Confounding is another possible limitation to case control studies. We know that people who eat large amounts of meat tend to be heavier. We also know that being heavier can be a risk factor for the disease we are researching in this study. So perhaps any correlation between meat consumption and occurrences of the disease may be due to the cases group being heavier, and not the amount of meat they are eating.

We can attempt to minimise the amount of confounding in a study. In the example above, we may add the BMI of the participants in the data as a confounder.

Cohort study

This is the most powerful observational study. Participants are assessed and continually studied over long periods of time.

Cohort studies can be extremely large, such as the Nurses Health studies in the US and the EPIC study in Europe involving over 100,000 people. They provide info on their dietary intake and food frequency every couple of years.

This data is analysed and linked to the rate that the participants develop diseases or other illnesses.

The main limitation in these studies are the food frequency questionnaires which are used to gather the data. See the previous post for more about the issues with FFQs.

Commonly known and followed nutrition guidelines such as to eat more fruit and vegetables, or to eat less saturated fat all come from cohort studies.

Intervention study

In an intervention study we no longer just watch, as with the observational studies above, but actively intervene in the lifestyle of our subjects. A group of subjects will be randomised and split into two or more groups. One will get the intervention, which for this example is a fish oil pill. The other group will get a pill that they think is fish oil but is actually inert and will not contain any active ingredients. However they will not be told this.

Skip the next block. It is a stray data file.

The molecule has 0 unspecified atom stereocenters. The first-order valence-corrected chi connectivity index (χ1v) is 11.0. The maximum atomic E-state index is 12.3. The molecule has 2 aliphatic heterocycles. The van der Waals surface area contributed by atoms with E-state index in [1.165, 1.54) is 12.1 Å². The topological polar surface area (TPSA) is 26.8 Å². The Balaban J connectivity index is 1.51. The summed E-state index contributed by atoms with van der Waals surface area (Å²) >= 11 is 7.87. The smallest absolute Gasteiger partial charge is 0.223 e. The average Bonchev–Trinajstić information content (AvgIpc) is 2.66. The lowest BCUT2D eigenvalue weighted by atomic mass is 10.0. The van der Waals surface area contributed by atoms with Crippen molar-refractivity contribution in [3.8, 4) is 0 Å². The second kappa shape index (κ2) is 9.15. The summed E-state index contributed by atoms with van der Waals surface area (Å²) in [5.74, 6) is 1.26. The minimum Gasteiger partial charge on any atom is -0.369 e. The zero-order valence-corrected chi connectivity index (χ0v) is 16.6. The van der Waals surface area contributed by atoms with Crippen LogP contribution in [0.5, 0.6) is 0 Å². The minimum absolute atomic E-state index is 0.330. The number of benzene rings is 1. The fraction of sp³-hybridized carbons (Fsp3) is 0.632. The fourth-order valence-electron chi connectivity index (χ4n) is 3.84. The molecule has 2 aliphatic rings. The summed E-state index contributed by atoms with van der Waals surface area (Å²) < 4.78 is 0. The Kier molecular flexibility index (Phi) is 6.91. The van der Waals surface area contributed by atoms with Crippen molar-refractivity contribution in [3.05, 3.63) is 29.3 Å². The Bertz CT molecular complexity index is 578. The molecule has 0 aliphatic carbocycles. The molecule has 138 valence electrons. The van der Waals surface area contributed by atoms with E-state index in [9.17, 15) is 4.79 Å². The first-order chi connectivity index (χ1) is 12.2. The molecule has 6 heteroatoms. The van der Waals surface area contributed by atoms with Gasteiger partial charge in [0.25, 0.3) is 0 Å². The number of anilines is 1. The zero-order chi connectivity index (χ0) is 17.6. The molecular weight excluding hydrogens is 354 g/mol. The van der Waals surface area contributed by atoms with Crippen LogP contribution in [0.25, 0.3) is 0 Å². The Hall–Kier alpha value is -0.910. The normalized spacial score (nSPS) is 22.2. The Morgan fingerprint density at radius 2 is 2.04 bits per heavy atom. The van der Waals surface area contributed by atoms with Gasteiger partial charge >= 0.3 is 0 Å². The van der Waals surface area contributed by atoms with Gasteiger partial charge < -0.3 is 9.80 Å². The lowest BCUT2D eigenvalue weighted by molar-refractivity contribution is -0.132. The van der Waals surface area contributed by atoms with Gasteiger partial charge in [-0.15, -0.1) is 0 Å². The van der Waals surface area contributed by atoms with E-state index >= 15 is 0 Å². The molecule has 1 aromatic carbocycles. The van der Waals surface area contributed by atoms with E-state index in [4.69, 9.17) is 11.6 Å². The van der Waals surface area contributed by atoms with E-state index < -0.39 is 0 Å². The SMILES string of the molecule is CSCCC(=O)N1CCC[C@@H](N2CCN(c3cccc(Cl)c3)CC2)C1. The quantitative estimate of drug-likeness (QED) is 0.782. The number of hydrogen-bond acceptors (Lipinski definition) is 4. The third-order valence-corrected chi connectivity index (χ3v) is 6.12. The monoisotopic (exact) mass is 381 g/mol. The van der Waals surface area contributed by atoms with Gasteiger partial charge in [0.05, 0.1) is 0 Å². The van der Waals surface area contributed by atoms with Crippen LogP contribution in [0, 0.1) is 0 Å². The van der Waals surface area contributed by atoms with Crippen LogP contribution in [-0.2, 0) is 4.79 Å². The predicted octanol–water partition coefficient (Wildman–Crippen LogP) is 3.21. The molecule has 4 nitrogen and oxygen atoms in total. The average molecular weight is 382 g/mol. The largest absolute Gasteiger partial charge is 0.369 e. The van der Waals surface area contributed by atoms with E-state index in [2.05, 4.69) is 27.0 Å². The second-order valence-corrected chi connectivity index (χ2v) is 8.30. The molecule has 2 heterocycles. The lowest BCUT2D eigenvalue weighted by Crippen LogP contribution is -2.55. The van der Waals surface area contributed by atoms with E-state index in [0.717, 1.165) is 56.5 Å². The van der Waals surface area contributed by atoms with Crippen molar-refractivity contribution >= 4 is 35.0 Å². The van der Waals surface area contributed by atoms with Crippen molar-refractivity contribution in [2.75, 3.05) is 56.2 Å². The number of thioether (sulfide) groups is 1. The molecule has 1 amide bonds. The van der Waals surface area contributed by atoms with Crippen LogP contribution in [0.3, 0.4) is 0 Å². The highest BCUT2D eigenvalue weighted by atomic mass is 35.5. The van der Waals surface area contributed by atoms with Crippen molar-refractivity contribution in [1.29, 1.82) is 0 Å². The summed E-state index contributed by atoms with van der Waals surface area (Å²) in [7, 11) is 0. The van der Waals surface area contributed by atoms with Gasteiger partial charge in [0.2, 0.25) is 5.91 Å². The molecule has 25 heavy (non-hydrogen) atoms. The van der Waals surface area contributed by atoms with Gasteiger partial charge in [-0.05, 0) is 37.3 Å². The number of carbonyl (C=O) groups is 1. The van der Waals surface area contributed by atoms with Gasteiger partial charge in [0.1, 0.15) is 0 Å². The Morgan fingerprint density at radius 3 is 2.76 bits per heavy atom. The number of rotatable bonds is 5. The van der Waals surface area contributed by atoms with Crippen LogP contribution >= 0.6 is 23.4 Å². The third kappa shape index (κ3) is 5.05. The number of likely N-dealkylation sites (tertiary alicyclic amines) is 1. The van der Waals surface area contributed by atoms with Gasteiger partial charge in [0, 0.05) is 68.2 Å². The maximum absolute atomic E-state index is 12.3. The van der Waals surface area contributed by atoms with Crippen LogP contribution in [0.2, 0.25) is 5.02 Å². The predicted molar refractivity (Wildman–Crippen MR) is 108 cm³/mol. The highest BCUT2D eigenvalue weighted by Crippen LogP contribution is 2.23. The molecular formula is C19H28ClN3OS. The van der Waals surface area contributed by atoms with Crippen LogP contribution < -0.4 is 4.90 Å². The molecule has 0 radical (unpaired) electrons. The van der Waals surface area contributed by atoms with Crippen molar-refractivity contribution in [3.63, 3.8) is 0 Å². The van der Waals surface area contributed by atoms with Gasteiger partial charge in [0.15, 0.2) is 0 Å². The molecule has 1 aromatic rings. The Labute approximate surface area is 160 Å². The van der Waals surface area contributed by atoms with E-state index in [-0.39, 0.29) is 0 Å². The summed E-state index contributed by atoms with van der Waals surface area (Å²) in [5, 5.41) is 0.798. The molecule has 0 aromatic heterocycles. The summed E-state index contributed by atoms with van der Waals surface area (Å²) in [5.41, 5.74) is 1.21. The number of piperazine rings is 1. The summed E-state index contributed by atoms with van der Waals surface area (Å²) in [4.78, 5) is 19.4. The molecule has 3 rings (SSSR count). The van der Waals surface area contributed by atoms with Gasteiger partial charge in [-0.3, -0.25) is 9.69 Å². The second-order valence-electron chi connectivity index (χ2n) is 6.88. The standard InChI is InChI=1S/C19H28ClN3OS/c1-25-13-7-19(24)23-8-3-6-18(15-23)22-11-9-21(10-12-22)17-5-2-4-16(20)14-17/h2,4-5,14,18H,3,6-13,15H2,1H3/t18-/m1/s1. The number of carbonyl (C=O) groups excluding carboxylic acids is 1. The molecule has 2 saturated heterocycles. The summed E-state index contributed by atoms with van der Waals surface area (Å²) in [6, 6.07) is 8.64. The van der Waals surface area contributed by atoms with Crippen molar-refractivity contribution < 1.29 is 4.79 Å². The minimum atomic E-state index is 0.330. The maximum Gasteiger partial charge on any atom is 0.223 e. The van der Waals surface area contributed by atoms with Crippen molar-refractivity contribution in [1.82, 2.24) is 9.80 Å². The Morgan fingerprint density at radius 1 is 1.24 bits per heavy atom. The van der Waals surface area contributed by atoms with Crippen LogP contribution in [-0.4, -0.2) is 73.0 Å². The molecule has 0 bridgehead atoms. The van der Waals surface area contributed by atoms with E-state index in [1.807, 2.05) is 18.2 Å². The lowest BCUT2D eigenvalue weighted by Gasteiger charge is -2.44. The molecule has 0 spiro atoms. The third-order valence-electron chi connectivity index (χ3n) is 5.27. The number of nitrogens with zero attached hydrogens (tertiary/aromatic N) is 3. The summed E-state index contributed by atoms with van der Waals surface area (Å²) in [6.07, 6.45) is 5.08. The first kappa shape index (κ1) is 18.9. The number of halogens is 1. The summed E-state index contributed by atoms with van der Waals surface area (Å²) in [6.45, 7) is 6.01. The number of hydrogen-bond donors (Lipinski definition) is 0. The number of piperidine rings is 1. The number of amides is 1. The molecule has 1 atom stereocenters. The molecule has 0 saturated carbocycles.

After a period of time the subjects will be reexamined. In this example study, the subjects may have their cholesterol levels taken before and after the fish oil pill intervention. We can compare the results between the groups that did and did not have fish oil pill.

Ideally these studies would run for many years and include many people, however this is very expensive and difficult to do. However even short term intervention studies can yield valuable results.

The advantage of experimental, or intervention studies is that it is possible to establish causality.

In other words, does doing/eating/having X cause Y (weight gain, an illness etc). This is not possible with observational studies, which can only establish if there is a correlation or association between the factors being studied. Observation studies can suggest, whereas intervention studies can prove.

It is very important to find out and analyse what study design was used in any research that we look at. We cannot rely on other people such as press officers, authors or journalists to do this for us. Often press coverage is given to poorly designed or significantly flawed studies simply because the conclusion can provide a catchy headline. Eating chocolate causes you to lose weight! for example.